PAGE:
New Caledonia and the Chesterfield Reefs.
Upper: S Lagoon, Baie du Prony, (western arm), New Caledonia, 25 m, 29 August 1987, AM C167744. Holotype. Photo: P. Laboute. Lower Right: S Lagoon, Canal Woodin, New Caledonia, 4 m, 20 June 1979, 2 specimens on sponge. Photo: P. Laboute. Lower left: SEM of radular teeth, AM C200627, Koumac, New Caledonia, 25 October 1993, 15 mm long alive. Scale bar = 10µm. Photos: A. C. Miller.
The mantle is a deep translucent yellow, covered with long, opaque white tapering papillae. The papillae have a translucent clear basal band and in one specimen the upper third of each papillae is pink. The gills and rhinophores are translucent white. On the mantle skirt small whitish mantle glands can be seen through the mantle wall. There is a narrow translucent clear band around the mantle edge. The underside of the mantle is translucent yellow and the opaque white clusters of the mantle glands can be clearly seen. Also visible are the network of transparent mantle spicules. The body and foot are translucent yellow with a narrow translucent clear border around the edge of the foot.
The mantle is ovate and bears long tapering papillae. They are larger in the central region, appearing shorter and more closely packed nearer the mantle edge. Also around the mantle edge can be seen little raised bumps, corresponding to the positions of the sub-epidermal mantle glands. The mantle glands are arranged in three bands around the mantle skirt. At the edge is a region with small irregularly scattered glands. Inside this the small individual glands are arranged into tightly packed clusters. Embedded deeply in the mantle tissue, near the body, is a third gland type, a compound gland consisting of a translucent ring (of connective tissue or muscle) surrounding a ring of white spherical glands. There is a pore in the centre of these compound glands, which opens ventrally on the mantle skirt. There are about eight of these compound glands down each side of the mantle. When irritated, all the white spheres are extruded out of the central pore. The glands sit in a network of clearly visible spicules. The rhinophore clubs are long and tapering, and the six long simple gills form a circle around the anus.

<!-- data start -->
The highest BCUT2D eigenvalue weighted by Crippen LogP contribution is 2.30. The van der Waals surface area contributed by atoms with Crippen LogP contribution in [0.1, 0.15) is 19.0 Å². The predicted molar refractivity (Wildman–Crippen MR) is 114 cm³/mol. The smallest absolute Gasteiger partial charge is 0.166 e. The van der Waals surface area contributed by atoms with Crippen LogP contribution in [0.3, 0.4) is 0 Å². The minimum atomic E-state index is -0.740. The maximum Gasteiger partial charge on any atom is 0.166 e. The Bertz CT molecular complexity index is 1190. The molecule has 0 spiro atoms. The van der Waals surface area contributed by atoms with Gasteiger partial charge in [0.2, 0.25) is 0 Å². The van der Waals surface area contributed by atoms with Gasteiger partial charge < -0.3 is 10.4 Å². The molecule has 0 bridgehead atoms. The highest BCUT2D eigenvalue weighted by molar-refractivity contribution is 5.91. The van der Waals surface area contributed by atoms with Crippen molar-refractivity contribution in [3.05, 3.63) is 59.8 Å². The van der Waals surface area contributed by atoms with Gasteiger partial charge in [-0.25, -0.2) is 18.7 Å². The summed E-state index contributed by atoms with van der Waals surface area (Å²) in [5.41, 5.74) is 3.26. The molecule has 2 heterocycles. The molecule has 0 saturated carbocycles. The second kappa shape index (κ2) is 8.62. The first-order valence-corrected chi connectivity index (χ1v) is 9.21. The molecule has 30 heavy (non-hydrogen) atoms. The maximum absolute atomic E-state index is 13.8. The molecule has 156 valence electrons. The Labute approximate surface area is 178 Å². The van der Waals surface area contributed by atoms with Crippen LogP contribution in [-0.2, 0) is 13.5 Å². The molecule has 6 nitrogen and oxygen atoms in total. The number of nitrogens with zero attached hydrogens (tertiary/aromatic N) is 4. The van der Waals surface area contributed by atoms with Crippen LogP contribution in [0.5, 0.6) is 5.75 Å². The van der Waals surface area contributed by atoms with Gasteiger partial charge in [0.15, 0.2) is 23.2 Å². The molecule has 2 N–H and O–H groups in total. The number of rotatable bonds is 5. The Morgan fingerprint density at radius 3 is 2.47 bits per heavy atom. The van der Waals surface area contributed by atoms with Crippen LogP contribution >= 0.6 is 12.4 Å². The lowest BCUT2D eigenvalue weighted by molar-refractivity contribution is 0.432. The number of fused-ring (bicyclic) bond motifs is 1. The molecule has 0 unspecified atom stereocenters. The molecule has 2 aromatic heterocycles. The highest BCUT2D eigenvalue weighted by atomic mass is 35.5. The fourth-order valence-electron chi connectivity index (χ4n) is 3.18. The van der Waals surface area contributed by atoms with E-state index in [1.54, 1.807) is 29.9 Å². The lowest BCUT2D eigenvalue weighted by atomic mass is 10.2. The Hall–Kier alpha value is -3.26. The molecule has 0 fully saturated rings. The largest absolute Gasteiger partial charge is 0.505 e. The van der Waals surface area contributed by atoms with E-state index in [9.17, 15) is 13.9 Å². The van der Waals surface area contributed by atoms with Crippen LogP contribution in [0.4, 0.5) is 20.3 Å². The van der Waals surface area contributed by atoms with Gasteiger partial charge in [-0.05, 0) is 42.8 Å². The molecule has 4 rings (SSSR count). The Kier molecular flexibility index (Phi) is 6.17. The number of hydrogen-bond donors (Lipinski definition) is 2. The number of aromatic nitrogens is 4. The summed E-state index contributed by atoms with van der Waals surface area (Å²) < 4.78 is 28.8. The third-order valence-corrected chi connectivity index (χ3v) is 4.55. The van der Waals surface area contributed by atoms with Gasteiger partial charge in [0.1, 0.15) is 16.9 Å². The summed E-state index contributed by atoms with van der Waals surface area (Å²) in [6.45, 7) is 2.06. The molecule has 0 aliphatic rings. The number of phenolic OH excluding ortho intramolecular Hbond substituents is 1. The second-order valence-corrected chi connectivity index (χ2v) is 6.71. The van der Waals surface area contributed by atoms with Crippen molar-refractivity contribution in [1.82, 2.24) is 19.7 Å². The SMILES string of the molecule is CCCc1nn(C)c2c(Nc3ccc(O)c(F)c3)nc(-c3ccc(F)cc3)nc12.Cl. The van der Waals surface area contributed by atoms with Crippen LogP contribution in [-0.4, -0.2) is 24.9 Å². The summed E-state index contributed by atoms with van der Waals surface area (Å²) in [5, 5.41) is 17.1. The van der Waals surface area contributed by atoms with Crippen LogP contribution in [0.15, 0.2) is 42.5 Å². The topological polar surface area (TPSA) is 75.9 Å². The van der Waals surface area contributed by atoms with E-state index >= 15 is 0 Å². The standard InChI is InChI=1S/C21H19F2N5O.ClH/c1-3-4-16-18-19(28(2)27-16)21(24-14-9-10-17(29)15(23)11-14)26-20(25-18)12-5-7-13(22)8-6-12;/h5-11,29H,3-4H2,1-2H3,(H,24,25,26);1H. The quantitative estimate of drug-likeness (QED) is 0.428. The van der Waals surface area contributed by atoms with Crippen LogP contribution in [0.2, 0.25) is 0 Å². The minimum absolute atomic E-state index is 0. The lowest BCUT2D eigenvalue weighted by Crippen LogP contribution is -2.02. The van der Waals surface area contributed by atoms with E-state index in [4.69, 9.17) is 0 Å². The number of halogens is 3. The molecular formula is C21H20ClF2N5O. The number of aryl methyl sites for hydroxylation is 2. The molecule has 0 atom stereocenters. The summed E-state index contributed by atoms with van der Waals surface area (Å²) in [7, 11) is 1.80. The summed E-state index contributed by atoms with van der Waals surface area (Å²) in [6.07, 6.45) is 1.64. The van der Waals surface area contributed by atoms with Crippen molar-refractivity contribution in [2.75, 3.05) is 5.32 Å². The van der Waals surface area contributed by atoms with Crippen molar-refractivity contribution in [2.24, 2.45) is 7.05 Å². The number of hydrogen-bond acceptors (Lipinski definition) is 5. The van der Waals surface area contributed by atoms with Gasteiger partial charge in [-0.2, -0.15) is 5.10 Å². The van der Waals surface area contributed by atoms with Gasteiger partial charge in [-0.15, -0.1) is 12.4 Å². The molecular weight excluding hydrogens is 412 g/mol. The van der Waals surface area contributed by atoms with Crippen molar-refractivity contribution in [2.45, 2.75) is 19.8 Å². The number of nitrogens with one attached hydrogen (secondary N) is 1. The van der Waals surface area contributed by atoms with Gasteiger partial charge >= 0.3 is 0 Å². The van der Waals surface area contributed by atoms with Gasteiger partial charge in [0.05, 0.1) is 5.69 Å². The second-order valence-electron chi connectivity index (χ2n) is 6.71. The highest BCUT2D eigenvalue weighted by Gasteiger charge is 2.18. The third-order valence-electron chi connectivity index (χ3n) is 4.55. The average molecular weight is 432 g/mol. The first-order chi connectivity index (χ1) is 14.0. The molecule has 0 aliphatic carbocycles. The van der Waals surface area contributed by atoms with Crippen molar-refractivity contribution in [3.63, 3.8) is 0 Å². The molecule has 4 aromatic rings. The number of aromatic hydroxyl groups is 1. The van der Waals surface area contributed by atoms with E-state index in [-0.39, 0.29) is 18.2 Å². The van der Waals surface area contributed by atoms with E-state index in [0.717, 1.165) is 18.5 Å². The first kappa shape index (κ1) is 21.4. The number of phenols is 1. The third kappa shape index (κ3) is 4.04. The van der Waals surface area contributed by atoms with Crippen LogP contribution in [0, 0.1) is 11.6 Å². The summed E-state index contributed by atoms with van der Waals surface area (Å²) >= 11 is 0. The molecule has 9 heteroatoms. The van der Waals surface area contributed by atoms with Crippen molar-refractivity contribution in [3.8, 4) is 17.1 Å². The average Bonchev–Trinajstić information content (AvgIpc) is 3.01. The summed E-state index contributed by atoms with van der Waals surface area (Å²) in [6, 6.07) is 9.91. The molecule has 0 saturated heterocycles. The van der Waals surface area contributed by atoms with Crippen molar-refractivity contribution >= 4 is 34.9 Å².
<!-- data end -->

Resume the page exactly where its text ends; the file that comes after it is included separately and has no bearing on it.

This species is similar in colour and anatomy to C. ornatissima, the most obvious difference being the long tapering papillae
Rudman, W.B. (1995) The Chromodorididae (Opisthobranchia: Mollusca) of the Indo-West Pacific: further species from New Caledonia and the Noumea romeri colour group. Molluscan Research, 16: 1-43.
Rudman, W.B., 2006 (December 12) Cadlinella hirsuta Rudman, 1995. [In] Sea Slug Forum. Australian Museum, Sydney. Available from http://www.seaslugforum.net/factsheet/cadlhirs